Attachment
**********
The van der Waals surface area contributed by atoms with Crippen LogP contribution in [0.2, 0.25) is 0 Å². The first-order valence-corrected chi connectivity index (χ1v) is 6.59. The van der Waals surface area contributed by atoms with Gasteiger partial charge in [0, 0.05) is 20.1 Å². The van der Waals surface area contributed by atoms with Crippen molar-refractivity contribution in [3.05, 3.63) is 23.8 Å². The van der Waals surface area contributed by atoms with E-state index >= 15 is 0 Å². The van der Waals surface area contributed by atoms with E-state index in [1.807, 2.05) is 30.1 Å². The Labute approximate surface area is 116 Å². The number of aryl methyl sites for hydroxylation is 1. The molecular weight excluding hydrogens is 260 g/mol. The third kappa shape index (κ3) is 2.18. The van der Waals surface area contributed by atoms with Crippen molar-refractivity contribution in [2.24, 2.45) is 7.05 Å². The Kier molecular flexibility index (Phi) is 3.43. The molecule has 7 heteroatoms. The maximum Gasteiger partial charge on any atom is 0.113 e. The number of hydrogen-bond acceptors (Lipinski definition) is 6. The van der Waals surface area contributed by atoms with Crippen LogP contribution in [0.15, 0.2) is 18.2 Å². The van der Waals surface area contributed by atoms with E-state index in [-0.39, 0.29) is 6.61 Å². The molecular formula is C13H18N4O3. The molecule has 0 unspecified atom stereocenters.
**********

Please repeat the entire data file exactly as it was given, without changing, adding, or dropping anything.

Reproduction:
The van der Waals surface area contributed by atoms with Crippen LogP contribution in [0.2, 0.25) is 0 Å². The first-order valence-corrected chi connectivity index (χ1v) is 6.59. The van der Waals surface area contributed by atoms with Gasteiger partial charge in [0, 0.05) is 20.1 Å². The van der Waals surface area contributed by atoms with Crippen molar-refractivity contribution in [3.05, 3.63) is 23.8 Å². The van der Waals surface area contributed by atoms with E-state index >= 15 is 0 Å². The van der Waals surface area contributed by atoms with E-state index in [1.807, 2.05) is 30.1 Å². The Labute approximate surface area is 116 Å². The number of aryl methyl sites for hydroxylation is 1. The molecular weight excluding hydrogens is 260 g/mol. The third kappa shape index (κ3) is 2.18. The van der Waals surface area contributed by atoms with Crippen molar-refractivity contribution in [2.24, 2.45) is 7.05 Å². The Kier molecular flexibility index (Phi) is 3.43. The molecule has 7 heteroatoms. The maximum Gasteiger partial charge on any atom is 0.113 e. The number of hydrogen-bond acceptors (Lipinski definition) is 6. The van der Waals surface area contributed by atoms with Crippen LogP contribution in [0.15, 0.2) is 18.2 Å². The van der Waals surface area contributed by atoms with E-state index in [-0.39, 0.29) is 6.61 Å². The molecular formula is C13H18N4O3. The molecule has 0 unspecified atom stereocenters.